The European Space Agency’s Solar Orbiter has been hit by a massive solar plasma eruption as it transited towards Venus.
Solar Orbiter is undertaking close-up studies of the Sun and the inner heliosphere – those parts of the solar system closest to our local yellow dwarf star – and will obtain imagery and data on the sun’s solar wind, magnetic field, and material eruptions. No craft has gone closer to the sun to achieve this.
On Sunday morning (UTC), Solar Orbiter had a close encounter with an eruption known as a Coronal Mass Ejection (CME) which burst from the Sun towards Venus and the ship.
CMEs are huge clouds of plasma and magnetic fields that erupt from the Sun’s corona. They can cause auroras and electromagnetic damage if they extend far enough to reach Earth.
Solar Orbiter is designed to withstand and monitor CMEs and has continued to along its journey since. Passing six thousand kilometres from Venus’ surface, the ship will use the planet’s gravity to alter its orbit to complete its next solar pass.
“The close approach went exactly to plan, thanks to a great deal of planning from our colleagues in Flight Dynamics and the diligent care of the Flight Control Team”, explains Jose-Luis Pellon-Bailon, Solar Orbiter Operations Manager.
When it returns to the Sun, the spacecraft’s closest approach will be about 4.5 million km closer than its last pass.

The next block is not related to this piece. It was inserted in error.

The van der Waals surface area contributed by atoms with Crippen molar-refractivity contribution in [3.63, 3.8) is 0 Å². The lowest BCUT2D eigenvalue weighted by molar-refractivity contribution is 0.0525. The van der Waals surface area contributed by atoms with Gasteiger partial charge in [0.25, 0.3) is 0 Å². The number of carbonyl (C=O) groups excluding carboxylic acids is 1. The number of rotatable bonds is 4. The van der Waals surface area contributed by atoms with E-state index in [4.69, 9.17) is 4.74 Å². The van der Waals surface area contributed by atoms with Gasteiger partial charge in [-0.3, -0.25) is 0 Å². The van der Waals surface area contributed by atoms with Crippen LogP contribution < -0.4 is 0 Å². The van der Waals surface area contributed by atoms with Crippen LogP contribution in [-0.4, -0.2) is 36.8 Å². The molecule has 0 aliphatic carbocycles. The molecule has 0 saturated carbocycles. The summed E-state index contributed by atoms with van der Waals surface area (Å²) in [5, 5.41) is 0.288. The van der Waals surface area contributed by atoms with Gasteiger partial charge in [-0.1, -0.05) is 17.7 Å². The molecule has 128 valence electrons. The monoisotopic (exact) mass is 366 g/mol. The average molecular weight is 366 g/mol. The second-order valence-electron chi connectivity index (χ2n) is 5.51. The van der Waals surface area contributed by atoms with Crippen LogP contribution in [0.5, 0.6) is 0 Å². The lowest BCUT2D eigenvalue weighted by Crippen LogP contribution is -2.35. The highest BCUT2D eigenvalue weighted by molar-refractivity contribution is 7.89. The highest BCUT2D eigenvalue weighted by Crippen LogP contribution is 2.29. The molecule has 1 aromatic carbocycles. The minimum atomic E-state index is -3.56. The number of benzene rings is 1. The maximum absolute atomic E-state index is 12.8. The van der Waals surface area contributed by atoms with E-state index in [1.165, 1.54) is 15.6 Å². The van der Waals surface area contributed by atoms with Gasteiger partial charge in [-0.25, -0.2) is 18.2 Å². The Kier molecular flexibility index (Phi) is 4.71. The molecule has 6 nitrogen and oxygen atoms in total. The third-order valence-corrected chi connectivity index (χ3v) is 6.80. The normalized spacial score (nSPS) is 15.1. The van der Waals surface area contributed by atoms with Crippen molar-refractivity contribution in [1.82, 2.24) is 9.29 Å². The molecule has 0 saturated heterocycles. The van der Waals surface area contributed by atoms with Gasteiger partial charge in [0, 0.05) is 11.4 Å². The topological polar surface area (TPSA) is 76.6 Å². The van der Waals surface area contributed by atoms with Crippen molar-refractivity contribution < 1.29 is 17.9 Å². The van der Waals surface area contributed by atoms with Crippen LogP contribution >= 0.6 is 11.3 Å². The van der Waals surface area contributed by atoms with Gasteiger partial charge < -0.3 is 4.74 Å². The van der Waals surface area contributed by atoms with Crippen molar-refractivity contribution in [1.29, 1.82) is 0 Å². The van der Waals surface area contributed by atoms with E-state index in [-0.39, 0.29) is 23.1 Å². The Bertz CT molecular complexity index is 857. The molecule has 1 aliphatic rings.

Solar Orbiter’s CME encounter has sent back some useful data.
Launched in 2020, Solar Orbiter’s job is to observe and monitor the sun’s activities – events like CMEs – and its instrumentation has obtained data that describes environmental changes around Venus after the ejection took place.
It detected an increase in solar particles – protons and electrons mainly – after the CME swept through.
While particles like these, and some ionised atoms such as Helium, are regularly spat out from the Sun, they can hitch a ride on plasma eruptions which will take them further into space.
It’s these instances that can prove dangerous to both astronauts and spacecraft which aren’t enclosed in Earth’s magnetic field – the protective shield that guards Earthlings from harmful solar radiation.
Being able to track the trajectory of solar emissions and alert space missions about extreme space weather events is important.
According to Alexi Glover from ESA’s space weather team, doing so helps keep humans and other biological entities as safe as possible from destructive space weather.
“Gathering data on events like this is crucial to understanding how they arise, improving our space weather models, forecasts and early-warning systems,” says Glover.
“Solar Orbiter is providing us with an excellent opportunity to compare our forecasts with real observations and test how well our models and tools perform for these regions.”
A previous CME was captured by Solar Orbiter in May.
Matthew Agius is a science writer for Cosmos Magazine.
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